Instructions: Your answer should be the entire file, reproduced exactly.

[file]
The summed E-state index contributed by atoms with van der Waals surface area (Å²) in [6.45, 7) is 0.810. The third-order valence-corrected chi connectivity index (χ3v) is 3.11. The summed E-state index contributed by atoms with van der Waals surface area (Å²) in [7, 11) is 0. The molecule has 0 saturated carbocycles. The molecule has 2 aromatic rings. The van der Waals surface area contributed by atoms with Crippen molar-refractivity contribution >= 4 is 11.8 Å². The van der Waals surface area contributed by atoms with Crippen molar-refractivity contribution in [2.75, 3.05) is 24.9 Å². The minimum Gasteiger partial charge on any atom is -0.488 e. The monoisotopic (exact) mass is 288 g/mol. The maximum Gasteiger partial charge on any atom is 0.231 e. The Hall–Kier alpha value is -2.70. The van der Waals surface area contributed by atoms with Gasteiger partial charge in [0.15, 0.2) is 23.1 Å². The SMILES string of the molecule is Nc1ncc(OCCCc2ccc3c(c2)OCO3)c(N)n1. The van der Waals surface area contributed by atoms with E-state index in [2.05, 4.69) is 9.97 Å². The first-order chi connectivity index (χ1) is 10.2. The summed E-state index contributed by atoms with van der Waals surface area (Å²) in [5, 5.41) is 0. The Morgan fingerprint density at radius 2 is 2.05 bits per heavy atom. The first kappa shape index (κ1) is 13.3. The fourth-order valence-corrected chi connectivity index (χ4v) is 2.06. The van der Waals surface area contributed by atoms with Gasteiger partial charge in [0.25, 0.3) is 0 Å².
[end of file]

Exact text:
The summed E-state index contributed by atoms with van der Waals surface area (Å²) in [6.45, 7) is 0.810. The third-order valence-corrected chi connectivity index (χ3v) is 3.11. The summed E-state index contributed by atoms with van der Waals surface area (Å²) in [7, 11) is 0. The molecule has 0 saturated carbocycles. The molecule has 2 aromatic rings. The van der Waals surface area contributed by atoms with Crippen molar-refractivity contribution >= 4 is 11.8 Å². The van der Waals surface area contributed by atoms with Crippen molar-refractivity contribution in [2.75, 3.05) is 24.9 Å². The minimum Gasteiger partial charge on any atom is -0.488 e. The monoisotopic (exact) mass is 288 g/mol. The maximum Gasteiger partial charge on any atom is 0.231 e. The Hall–Kier alpha value is -2.70. The van der Waals surface area contributed by atoms with Gasteiger partial charge in [0.15, 0.2) is 23.1 Å². The SMILES string of the molecule is Nc1ncc(OCCCc2ccc3c(c2)OCO3)c(N)n1. The van der Waals surface area contributed by atoms with E-state index in [2.05, 4.69) is 9.97 Å². The first-order chi connectivity index (χ1) is 10.2. The summed E-state index contributed by atoms with van der Waals surface area (Å²) in [5, 5.41) is 0. The Morgan fingerprint density at radius 2 is 2.05 bits per heavy atom. The first kappa shape index (κ1) is 13.3. The fourth-order valence-corrected chi connectivity index (χ4v) is 2.06. The van der Waals surface area contributed by atoms with Gasteiger partial charge in [0.25, 0.3) is 0 Å².